US military buys Japan scallops after China's ban on Japanese seafood

The U.S. military bought 907kg of Japanese scallops.

Brenda Khoo | November 04, 2023, 06:25 PM



The U.S. Ambassador to Japan, Rahm Emanuel, revealed to Reuters in an exclusive interview on Oct. 31 that the U.S. military is buying Japanese scallops, in response to China's ban on Japanese seafood.

'Tiny' fraction of Japan's seafood exports to China

To mitigate Japan's trade challenges resulting from what Emanuel calls as part of China's "economic coercion", the U.S. military bought 2,000 pounds (907kg) of Japan's scallops on Oct. 31.

These scallops would be sold in the commissaries in 17 U.S. military bases and on board U.S. Navy vessels, shared Emanuel.

Emanuel acknowledged that this purchase constitutes only a "tiny" fraction of Japan's seafood exports to China. For instance, Japan exported nearly 180,000 tons (almost 400,000 pounds) of seafood to mainland China and Hong Kong in 2022.

Emanuel conveyed the U.S' intentions to expand its import of Japanese seafood to encompass "all types of seafood", albeit recognising that the U.S. military is unlikely to replace the Chinese market entirely.

Emphasising that this move is "one step" in countering China's ban, Emanuel called on Washington to consider a broader approach. He suggested that the "best way" to "wear out China's economic coercion" is for the U.S. to "come to the aid and assistance" of the affected country or industry.

China ban on seafood

China's ban on "all aquatic products" from Japan came one day after Japan released radioactive wastewater from its Fukushima nuclear power plant into the ocean on Aug. 24.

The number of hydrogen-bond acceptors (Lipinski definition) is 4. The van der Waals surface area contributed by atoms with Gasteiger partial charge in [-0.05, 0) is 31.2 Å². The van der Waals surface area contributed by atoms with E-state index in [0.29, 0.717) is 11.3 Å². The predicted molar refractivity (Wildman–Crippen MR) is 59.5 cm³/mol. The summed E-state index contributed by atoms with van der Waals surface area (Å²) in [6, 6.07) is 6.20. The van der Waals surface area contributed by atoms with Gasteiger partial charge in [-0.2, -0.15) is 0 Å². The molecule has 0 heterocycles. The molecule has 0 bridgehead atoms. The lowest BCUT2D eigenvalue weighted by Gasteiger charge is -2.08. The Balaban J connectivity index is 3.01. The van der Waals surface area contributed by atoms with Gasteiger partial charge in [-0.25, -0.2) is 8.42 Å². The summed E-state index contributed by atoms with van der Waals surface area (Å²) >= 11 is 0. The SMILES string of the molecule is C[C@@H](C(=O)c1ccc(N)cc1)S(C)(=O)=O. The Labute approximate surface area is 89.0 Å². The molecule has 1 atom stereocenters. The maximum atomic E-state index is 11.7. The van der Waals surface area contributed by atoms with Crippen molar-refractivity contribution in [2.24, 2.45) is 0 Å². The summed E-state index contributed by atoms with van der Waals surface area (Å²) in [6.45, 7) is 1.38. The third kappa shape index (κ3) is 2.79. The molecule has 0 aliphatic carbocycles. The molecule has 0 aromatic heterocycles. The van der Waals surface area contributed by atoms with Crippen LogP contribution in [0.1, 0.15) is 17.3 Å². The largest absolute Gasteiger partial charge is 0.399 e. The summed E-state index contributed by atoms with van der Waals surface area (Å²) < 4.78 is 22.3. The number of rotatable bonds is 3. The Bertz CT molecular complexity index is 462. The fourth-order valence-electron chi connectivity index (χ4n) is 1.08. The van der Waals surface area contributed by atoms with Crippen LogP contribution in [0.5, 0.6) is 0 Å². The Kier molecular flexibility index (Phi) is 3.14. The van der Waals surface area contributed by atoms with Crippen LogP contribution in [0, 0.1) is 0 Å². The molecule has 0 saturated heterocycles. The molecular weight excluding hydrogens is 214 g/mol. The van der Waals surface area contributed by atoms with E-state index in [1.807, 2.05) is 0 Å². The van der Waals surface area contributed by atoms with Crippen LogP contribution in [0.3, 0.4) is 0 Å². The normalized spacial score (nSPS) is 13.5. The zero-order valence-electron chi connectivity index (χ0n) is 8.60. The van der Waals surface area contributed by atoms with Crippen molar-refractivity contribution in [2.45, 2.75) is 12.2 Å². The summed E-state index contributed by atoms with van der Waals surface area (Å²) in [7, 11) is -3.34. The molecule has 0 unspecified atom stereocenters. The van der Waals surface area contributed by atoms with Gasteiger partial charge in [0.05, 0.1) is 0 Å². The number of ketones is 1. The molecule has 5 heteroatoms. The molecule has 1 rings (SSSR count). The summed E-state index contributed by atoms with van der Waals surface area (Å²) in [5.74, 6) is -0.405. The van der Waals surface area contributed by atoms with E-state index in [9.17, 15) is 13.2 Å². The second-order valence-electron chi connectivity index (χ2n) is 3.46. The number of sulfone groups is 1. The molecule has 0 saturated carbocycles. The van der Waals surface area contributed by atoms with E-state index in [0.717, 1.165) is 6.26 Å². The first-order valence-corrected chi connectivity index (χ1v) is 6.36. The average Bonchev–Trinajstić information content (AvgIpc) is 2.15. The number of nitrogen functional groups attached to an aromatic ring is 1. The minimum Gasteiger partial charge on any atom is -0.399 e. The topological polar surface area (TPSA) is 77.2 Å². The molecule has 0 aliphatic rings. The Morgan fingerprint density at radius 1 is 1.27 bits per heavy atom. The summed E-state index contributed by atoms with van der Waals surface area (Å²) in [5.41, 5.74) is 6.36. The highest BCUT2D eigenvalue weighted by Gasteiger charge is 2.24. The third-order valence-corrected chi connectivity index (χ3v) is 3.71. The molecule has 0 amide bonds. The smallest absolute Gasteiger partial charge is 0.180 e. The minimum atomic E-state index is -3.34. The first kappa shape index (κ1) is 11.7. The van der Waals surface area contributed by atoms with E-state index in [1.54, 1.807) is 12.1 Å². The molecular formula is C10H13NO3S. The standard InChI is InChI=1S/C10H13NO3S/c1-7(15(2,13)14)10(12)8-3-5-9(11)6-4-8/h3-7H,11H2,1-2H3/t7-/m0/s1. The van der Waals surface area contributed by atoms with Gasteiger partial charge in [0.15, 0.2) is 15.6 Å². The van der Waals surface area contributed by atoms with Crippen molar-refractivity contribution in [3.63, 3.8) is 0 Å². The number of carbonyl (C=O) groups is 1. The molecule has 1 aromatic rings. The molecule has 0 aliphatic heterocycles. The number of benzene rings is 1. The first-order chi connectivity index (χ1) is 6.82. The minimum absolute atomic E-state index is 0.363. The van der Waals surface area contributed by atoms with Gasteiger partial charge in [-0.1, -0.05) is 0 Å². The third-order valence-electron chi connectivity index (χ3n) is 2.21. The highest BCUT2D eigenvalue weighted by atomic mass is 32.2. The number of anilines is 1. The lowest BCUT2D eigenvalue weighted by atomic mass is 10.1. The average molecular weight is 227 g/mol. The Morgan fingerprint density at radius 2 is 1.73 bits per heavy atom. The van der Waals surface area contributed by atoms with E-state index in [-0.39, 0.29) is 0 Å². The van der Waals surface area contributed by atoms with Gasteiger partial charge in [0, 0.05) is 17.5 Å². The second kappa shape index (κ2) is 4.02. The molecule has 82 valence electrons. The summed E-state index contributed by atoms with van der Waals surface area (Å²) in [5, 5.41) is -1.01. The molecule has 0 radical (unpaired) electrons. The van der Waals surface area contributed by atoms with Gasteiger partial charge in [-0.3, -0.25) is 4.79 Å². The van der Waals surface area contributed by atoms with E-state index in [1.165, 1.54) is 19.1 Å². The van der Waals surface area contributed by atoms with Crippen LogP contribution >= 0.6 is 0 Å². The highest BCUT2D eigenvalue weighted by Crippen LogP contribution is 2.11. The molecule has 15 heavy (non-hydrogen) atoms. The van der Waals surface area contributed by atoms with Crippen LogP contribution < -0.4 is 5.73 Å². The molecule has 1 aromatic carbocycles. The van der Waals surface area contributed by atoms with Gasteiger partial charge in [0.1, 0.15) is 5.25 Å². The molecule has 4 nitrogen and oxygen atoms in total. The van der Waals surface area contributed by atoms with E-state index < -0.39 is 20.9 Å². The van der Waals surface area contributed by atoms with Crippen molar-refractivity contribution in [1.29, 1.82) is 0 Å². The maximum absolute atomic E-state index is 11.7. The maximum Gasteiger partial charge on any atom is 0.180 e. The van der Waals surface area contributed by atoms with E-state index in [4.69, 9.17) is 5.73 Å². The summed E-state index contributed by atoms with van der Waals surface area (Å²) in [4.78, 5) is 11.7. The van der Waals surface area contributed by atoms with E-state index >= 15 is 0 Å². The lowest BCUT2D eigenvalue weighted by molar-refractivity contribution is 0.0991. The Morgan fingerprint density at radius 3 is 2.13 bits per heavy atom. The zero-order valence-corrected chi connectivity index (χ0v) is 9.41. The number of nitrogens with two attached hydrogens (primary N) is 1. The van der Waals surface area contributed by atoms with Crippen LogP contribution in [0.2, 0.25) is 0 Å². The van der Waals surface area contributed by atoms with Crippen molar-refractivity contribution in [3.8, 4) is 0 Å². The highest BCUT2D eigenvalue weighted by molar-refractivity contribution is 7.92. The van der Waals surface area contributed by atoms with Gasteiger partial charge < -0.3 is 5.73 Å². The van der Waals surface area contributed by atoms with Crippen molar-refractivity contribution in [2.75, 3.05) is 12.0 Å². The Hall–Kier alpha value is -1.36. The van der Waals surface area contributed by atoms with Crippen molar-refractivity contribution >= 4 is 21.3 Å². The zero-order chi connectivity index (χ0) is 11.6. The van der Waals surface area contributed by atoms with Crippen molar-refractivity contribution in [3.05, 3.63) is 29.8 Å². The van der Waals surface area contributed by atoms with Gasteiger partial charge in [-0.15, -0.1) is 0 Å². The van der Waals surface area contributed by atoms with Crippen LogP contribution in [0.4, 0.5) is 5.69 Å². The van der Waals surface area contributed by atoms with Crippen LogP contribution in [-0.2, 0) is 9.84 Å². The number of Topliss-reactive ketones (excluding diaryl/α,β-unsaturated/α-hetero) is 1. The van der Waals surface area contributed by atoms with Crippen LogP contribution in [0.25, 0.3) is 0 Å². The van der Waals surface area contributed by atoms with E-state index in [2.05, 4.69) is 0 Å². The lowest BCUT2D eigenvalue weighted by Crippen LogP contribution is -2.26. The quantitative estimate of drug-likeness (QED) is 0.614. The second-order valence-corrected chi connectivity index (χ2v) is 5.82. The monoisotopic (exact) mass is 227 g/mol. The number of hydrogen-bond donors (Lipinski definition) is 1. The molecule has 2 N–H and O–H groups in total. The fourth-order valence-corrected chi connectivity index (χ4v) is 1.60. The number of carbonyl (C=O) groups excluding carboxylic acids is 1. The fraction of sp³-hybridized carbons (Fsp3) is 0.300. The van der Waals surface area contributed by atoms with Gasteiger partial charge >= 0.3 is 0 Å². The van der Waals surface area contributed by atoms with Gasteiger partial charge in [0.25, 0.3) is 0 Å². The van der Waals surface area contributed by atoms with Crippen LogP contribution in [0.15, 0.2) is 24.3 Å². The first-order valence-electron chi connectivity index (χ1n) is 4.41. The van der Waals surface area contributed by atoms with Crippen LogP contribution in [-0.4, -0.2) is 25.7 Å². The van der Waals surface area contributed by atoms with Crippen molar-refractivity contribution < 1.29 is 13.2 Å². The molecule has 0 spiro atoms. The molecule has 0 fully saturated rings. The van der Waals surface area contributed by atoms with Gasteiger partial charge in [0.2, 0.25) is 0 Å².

This ban has been in effect since then, compounding trade challenges for Japan.

The International Atomic Energy Agency has sent several teams of inspectors to Japan to review the plan, and declared earlier this year that the release of the water met international safety standards.

In response to Emanuel's interview, China's spokesperson, Wang Wenbin, maintained the official stance that the ban was implemented due to "food safety and public health" concerns.

During a press conference on Oct. 30, Wang also underscored the role of diplomats in promoting friendly relations between countries, and "not to conduct smear campaigns" or "sow discord".

US relations with China

Emanuel, a long-term Democratic Party operative, a former congressman, and Chief of Staff to former U.S. President Barack Obama, had been making snarky comments on social media throughout September, over issues such as the disappearance of former China defence minister Li Shangfu from the public eye.

However, the White House intervened in late September, urging him to cease his taunts to avoid a further deterioration of U.S.-China ties.

They were also concerned that Emanuel's notoriously combative attitude may derail potential plans for a meeting between Xi and U.S. President Biden at the upcoming Asia-Pacific Economic Cooperation summit, scheduled for Nov. 11 to 17.

You can view Emanuel's post on X here:

Top image from USAmbJapan/X.

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